True fatigue is something that can be hard for those who don’t have it to understand.
Clinically speaking, fatigue is an overwhelming sense of tiredness, exhaustion and lack of energy. It’s exhaustion that doesn’t disappear after rest or sleep.
“Many people describe it as feeling like their battery is completely discharged. They can’t manage to do anything at all,” says Katrine Brække Norheim at Stavanger University Hospital.
“They may also have brain fog, which means they have difficulty concentrating, forget what they are doing and find it difficult to absorb information.”
In recent years it has become clear that fatigue is a major aspect of different inflammatory diseases, such as lupus, arthritis, psoriasis and inflammatory bowel diseases (IBD), including Crohn's disease and ulcerative colitis.
Now Norheim and her colleague Tore Grimstad have conducted a review of the research on fatigue in patients with IBD.
Their conclusion is that fatigue is a significant and often underestimated aspect of these illnesses. They also say we need to know more about the mechanisms behind the phenomenon, to find new treatment options.
The two researchers looked at 28 different studies of fatigue and IBD, and concluded that people with the diseases experience extreme exhaustion much more frequently than normal.
While 2 to 12 per cent of the general population reports being fatigued, fatigue affected between 22 and 77 per cent of IBD patients.
Additionally, these patients were often more exhausted when their disease was more active.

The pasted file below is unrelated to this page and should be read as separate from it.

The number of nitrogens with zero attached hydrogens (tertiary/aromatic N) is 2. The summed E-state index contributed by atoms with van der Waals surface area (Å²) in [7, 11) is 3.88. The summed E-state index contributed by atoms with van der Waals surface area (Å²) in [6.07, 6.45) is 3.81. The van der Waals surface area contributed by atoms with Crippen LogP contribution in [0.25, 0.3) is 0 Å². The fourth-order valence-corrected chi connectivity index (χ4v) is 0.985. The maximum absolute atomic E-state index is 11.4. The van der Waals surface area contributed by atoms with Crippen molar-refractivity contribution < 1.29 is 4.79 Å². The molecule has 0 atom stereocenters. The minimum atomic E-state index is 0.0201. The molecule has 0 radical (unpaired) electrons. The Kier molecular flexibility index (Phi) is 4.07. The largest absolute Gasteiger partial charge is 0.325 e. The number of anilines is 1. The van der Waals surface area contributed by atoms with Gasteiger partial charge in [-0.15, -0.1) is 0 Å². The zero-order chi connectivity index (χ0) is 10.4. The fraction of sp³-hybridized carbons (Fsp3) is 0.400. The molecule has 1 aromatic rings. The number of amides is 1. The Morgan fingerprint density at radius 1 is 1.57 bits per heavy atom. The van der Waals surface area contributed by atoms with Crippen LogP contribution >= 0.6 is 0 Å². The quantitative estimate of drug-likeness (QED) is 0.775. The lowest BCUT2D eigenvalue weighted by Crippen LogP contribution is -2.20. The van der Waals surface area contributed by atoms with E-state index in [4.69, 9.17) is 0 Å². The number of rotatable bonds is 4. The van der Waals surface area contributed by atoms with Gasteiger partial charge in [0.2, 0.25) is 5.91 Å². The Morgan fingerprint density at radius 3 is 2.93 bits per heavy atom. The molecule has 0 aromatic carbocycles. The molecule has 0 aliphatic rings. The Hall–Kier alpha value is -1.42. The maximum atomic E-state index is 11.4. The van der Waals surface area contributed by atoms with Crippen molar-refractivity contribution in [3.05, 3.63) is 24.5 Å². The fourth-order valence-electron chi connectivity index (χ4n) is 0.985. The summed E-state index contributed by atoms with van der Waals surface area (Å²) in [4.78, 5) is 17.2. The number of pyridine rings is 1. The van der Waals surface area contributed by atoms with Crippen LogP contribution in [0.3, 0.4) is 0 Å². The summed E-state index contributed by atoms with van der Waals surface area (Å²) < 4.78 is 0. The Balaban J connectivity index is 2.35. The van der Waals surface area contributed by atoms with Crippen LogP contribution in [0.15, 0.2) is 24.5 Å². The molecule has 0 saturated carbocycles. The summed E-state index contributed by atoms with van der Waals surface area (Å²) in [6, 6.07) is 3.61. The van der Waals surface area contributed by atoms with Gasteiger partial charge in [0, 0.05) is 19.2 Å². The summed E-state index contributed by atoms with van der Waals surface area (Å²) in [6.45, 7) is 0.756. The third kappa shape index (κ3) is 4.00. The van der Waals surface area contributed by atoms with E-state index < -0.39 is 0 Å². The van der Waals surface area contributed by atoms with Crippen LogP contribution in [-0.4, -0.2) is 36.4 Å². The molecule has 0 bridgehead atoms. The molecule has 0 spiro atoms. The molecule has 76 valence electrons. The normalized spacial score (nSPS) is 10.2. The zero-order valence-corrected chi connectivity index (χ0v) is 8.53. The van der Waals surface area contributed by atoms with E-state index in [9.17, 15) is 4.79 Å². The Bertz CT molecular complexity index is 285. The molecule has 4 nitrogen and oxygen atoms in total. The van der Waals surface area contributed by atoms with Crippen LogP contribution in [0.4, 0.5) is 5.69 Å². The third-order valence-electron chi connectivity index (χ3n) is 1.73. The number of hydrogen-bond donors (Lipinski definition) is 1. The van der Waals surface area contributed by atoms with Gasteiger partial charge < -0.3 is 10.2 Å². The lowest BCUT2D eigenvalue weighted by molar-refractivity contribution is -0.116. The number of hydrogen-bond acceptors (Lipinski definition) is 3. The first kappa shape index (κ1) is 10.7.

The results do not surprise Norheim.
“If you ask these patients if they experience fatigue, they say often yes,” Norheim said.
“But fatigue has long been underdiagnosed and undertreated. Many patients find that their physicians are not that concerned if they talk about the problems with fatigue.”
Norheim believes the significance of fatigue in IBD has been underestimated.
“Sometimes it's fatigue—not the other symptoms—that is the main reason why people do not have jobs,” she said.
Currently, no one is really sure what causes exhaustion in these patients. But one leading hypothesis is called sickness behaviour.
This describes your immune system’s reaction to an infection or inflammation where you feel lifeless and lose your appetite, and just want to hide under a blanket on the couch. It’s exactly how you feel when you have a bad cold or the flu.
Indeed, it can be a helpful behaviour when you are sick. It ensures that you get rest and conserve the energy your body needs to heal. It also has the added benefit of making you less likely to infect others, since all you want to do is hide under that blanket on the couch.
But people with chronic inflammatory diseases, such as IBD, may end up almost constantly fatigued, as if the body is permanently reacting to the inflammation.
Norheim says some patients have benefitted from treatment using anti-inflammatory drugs. This supports the hypothesis that the immune system itself causes the symptoms of fatigue.
But the researchers caution that we still don’t know enough about why people with inflammatory diseases are so often deeply fatigued.
There is currently no specific treatment for extreme fatigue, Norheim says. Patients are advised to get regular exercise and may be offered cognitive therapy to help them find ways of coping with the disease in daily life.
The few studies that exist show that this can have a positive effect, but that the effect disappears once the therapy ends.
It appears, however, that research on the topic is accelerating, according to Norheim and Grimstad’s article, which was recently published in the Journal of the Norwegian Medical Association.
“There is a huge benefit for patients that there is more focus on fatigue,” Norheim says.
[In Norwegian] Tore Grimstad og Katrine Brække Norheim, Utmattelse ved inflammatorisk tarmsykdom [Fatigue related to inflammatory bowel disease], Tidsskriftet for Den norske legeforening, 2016.